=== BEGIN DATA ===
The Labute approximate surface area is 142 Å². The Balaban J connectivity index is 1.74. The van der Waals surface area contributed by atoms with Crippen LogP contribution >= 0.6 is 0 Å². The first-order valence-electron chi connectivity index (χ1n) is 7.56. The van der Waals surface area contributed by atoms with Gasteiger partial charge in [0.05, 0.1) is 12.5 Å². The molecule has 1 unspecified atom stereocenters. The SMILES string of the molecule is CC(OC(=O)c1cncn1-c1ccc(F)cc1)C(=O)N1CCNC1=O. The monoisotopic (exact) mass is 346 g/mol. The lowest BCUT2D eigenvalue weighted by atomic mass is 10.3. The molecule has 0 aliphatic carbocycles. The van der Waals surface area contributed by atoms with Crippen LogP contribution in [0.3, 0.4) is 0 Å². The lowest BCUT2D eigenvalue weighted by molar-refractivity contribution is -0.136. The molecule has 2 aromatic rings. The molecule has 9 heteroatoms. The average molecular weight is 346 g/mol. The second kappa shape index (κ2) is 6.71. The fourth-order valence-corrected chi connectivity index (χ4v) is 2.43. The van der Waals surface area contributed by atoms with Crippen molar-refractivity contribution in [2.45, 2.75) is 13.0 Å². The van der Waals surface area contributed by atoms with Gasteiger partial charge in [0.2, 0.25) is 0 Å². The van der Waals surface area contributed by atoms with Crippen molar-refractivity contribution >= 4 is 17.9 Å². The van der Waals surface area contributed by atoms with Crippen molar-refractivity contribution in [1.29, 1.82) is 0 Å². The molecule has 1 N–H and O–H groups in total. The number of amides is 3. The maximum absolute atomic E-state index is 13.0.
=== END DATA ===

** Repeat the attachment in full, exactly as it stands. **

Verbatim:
The Labute approximate surface area is 142 Å². The Balaban J connectivity index is 1.74. The van der Waals surface area contributed by atoms with Crippen LogP contribution >= 0.6 is 0 Å². The first-order valence-electron chi connectivity index (χ1n) is 7.56. The van der Waals surface area contributed by atoms with Gasteiger partial charge in [0.05, 0.1) is 12.5 Å². The molecule has 1 unspecified atom stereocenters. The SMILES string of the molecule is CC(OC(=O)c1cncn1-c1ccc(F)cc1)C(=O)N1CCNC1=O. The monoisotopic (exact) mass is 346 g/mol. The lowest BCUT2D eigenvalue weighted by atomic mass is 10.3. The molecule has 0 aliphatic carbocycles. The van der Waals surface area contributed by atoms with Crippen LogP contribution in [0.3, 0.4) is 0 Å². The lowest BCUT2D eigenvalue weighted by molar-refractivity contribution is -0.136. The molecule has 2 aromatic rings. The molecule has 9 heteroatoms. The average molecular weight is 346 g/mol. The second kappa shape index (κ2) is 6.71. The fourth-order valence-corrected chi connectivity index (χ4v) is 2.43. The van der Waals surface area contributed by atoms with Crippen molar-refractivity contribution in [2.45, 2.75) is 13.0 Å². The van der Waals surface area contributed by atoms with Gasteiger partial charge in [0.2, 0.25) is 0 Å². The van der Waals surface area contributed by atoms with Crippen molar-refractivity contribution >= 4 is 17.9 Å². The van der Waals surface area contributed by atoms with Crippen molar-refractivity contribution in [1.29, 1.82) is 0 Å². The molecule has 1 N–H and O–H groups in total. The number of amides is 3. The maximum absolute atomic E-state index is 13.0.